I have discussed the great European migration after the EU accession in my previous post .

” … S.Drinkwater et al. have a very interesting paper that looks at the recent wave of migrants to the UK after the May 2004 EU enlargement. Unlike migrants from developed countries which take mostly managerial jobs, EU8 migrants are employed in routine jobs and that average earnings are just under 6 pounds per hour, marginally above to UK minimum wage set to 4.50 in May 2004 and increased to 5.05 in June 2006.

Poles account for 62 percent of EU8 migrants in the UK, and among all migrants 82% are in the 18-34 age bracket. Paper states that particularly in the case of Poles the type of job and wage compared with level of education indicates very poor return on human capital….”.

Yesterday BoE MPC member David Blanchflower published a paper co-authored with other staff members on the impact of labor migration on UK economic situation. Brief summary is below:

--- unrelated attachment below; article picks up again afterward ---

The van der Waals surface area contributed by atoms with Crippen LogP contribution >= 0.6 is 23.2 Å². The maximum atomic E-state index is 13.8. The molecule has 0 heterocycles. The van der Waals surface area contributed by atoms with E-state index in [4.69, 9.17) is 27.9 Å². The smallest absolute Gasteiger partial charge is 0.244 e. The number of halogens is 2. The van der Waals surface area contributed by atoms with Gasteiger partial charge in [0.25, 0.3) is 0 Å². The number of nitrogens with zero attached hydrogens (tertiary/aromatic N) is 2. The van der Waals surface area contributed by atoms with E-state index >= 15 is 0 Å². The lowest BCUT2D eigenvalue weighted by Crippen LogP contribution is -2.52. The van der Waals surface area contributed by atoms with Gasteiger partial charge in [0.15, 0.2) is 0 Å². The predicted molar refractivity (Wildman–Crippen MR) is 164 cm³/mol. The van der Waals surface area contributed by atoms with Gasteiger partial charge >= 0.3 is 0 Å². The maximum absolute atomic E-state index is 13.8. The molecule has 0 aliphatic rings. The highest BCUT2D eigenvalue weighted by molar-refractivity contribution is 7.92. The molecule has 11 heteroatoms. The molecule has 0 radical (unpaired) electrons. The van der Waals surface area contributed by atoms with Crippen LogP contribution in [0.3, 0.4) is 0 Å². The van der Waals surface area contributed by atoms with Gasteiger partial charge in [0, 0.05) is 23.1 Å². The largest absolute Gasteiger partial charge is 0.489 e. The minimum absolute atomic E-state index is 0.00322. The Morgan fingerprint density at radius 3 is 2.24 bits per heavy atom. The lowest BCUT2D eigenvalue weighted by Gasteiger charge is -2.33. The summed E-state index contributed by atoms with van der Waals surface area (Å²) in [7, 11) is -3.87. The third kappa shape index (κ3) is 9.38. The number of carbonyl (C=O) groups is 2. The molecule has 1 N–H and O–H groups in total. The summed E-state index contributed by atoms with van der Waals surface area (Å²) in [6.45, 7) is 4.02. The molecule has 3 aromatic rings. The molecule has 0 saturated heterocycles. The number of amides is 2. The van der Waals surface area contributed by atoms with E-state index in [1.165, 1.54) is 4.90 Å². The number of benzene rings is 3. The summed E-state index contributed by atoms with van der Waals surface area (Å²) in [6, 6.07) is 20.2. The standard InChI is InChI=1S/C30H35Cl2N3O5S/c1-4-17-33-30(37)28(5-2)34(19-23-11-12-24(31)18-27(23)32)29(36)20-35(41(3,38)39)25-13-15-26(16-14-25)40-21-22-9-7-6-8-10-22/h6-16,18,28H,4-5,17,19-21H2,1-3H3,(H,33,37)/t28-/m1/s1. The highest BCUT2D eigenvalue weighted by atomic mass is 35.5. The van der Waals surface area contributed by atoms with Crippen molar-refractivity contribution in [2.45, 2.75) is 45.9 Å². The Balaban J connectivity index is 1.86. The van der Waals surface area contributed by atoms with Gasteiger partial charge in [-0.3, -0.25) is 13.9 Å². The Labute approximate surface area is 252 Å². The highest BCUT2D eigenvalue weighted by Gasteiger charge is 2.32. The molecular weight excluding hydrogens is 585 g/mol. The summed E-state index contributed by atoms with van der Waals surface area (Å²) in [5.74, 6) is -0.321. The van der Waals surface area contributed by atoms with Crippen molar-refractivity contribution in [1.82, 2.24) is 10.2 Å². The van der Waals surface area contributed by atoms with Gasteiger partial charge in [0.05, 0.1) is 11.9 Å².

“Professor Blanchflower says that the overall macroeconomic impact of immigration – including that from the A8 countries – on inflation and growth is not clear-cut. It would appear that the recent immigration from Eastern Europe up to late 2006 is likely to have acted to reduce the natural rate of unemployment in the UK and helped to raise the supply potential of the economy. In addition, this recent immigration appears to have continued to reduce inflationary pressures”.

This adds to my recent post -thoughts on the speed limit, I believe that (underapreciated) migration (including Great migrations in China, and in Europe after EU enlargement(s)) also increases (and will continue doing so) global speed limit, on top of globalization of business processes and better use of knowledge assets.